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The Polo-like protein kinases (Plks) are a conserved family of enzymes that play a variety of roles in the passage of cells through M phase (for reviews see Glover et al., 1998; Nigg, 1998). Named after the Drosophila polo gene originally identified through a recessive maternal effect lethal mutation, conserved Plk homologues have been identified in yeast, Xenopus, C. elegans and mammals. The interactions presented here represent information drawn from all these systems and integrated to form an overall picture. As with any undertaking of this type, there will be slight inconsistencies between specific roles for Plks in different species.

Mitotic entry

At the entry to mitosis, Cdc25 has a basal phosphatase activity that can partially activate Cdc2 by removing the inhibitory phosphates added by Wee1 and Mik1. Cdc2 can then feed back and phosphorylate Cdc25, further activating it. This process is linear and involves an intermediary kinase in addition to Cdc2. The amplification of Cdc2 activity needed for mitotic entry does not occur until Plk becomes activated. Cdc25 is then further activated, which results in the burst of Cdc2 activation needed for mitotic entry. Plk can directly activate Cdc25 and thus probably plays a role in the positive feedback loop that operates during p34cdc2 activation at the G2-M transition.

Centrosome separation and maturation

Plks have also been shown to have a role in centrosome maturation and separation. If Plk is mutated or inhibited, a mitotic bipolar spindle fails to form, and cells produce monopolar spindles. In human cells Plk appears to stimulate the centrosome’s microtubule-nucleating activity upon mitotic entry. Furthermore, it seems to facilitate recruitment of γ-tubulin and activates Asp at the centrosome. Asp is a microtubule-associated protein that accumulates at the minus ends of the microtubules and helps focus the microtubule ends and maintain their proximity to the centrosome. Another microtubule-associated protein, the plus-end-directed motor HsEg5, is involved in separation of the centrosomes to opposite poles of the cell and the organisation of mitotic asters. HsEg5 is phosphorylated and activated by Cdc2–Cyclin B, which in turn is activated by Plk.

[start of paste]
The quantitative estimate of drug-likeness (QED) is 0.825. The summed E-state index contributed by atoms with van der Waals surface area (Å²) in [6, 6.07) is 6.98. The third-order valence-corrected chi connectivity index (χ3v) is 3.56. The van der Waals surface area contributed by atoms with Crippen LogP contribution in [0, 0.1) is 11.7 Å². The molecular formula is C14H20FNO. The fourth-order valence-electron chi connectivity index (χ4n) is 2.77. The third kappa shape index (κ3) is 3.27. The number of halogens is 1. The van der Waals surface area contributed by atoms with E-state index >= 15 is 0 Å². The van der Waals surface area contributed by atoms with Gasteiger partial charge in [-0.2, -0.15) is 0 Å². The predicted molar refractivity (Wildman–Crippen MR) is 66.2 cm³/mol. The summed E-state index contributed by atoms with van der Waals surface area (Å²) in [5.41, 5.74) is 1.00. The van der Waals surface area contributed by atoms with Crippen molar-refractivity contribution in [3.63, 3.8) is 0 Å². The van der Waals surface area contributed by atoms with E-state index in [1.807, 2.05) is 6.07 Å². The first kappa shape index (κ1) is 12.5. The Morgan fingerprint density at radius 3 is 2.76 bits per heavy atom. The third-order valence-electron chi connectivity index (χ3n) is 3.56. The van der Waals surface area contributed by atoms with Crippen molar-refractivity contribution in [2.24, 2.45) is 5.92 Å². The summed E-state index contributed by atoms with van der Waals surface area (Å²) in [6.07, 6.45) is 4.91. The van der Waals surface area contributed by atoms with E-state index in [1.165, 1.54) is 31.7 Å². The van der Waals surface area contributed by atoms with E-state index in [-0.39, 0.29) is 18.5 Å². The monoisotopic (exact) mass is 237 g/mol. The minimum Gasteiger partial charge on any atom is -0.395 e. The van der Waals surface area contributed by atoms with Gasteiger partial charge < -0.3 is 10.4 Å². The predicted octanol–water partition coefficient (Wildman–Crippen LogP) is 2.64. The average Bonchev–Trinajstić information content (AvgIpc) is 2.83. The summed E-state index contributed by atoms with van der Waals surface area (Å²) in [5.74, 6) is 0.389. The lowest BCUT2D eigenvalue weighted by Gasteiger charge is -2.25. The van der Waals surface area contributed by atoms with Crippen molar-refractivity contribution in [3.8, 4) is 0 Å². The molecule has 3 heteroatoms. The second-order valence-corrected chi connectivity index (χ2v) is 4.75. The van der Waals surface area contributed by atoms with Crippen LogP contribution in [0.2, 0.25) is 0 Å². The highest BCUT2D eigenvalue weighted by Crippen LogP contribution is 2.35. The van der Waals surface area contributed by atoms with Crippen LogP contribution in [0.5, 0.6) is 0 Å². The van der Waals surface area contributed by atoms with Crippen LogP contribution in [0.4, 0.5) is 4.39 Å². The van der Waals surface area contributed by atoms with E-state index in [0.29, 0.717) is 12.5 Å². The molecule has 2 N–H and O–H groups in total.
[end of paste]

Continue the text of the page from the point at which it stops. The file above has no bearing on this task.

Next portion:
The metaphase-anaphase transition and mitotic exit

Plks can activate certain functions of the anaphase-promoting complex (APC), an E3 ubiquitin-protein ligase that directs the degradation of anaphase inhibitors such as Pds1p in budding yeast and Cut2p in fission yeast. By activating the APC, Plk also induces Ca2+-triggered destruction of Cyclin B and inactivation of p34cdc2 and, consequently, M-phase exit. Mouse Plk phosphorylates and activates the bacterially expressed APC components Cdc16 and Cdc27 in vitro, which suggests Plk may directly regulate the APC. The substrate specificity of the APC is regulated by its interactions with Fizzy (Fzy) and Fizzy-related (Fzr). When the APC is in a complex with Fzy, it directs the breakdown of components that inhibit sister chromatid separation, such as the securin Pds1. This leads to activation of the separin Esp1, which cleaves the cohesin Scc1. While in complex with Fzr, it directs the breakdown of inhibitors of mitotic exit such as Cyclin B and the spindle component Ase1.

The septum-inducing network and cytokinesis

Plks are required to promote the onset of cytokinesis. In the absence of fission yeast plo1, multinucleate cells are produced in which neither an actin ring nor a septum has been formed, and over-expression of yeast or human Plks leads to the formation of multiple septa at any stage of the cell cycle. This indicates the potential of the enzyme to overcome the dependence of this process upon the completion of mitosis. The septum-inducing network has a two-part GTPase-activating protein (GAP) and a GTP-binding protein, which signals septum formation through the kinase Cdc7. In S. pombe, the GAP comprises Cdc16 and Byr4 and the GTP-binding protein is Spg1. Plk regulates this pathway and, once activated, the pathway feeds back and inhibits Plk. In Drosophila, polo seems to reorganise the central region of the spindle in late M phase, co-localising with Pav-KLP, a microtubule motor protein of the kinesin family, at the spindle midzone and the midbody during cytokinesis. Pav-KLP has a role in establishing the structure of the telophase spindle and providing a framework for the assembly of the contractile ring. Similarly, in S. pombe, there is an intimate relationship between Plo1 activity and the behaviour of the Dmf1/Mid1 protein, which plays a critical role in establishing the actin ring.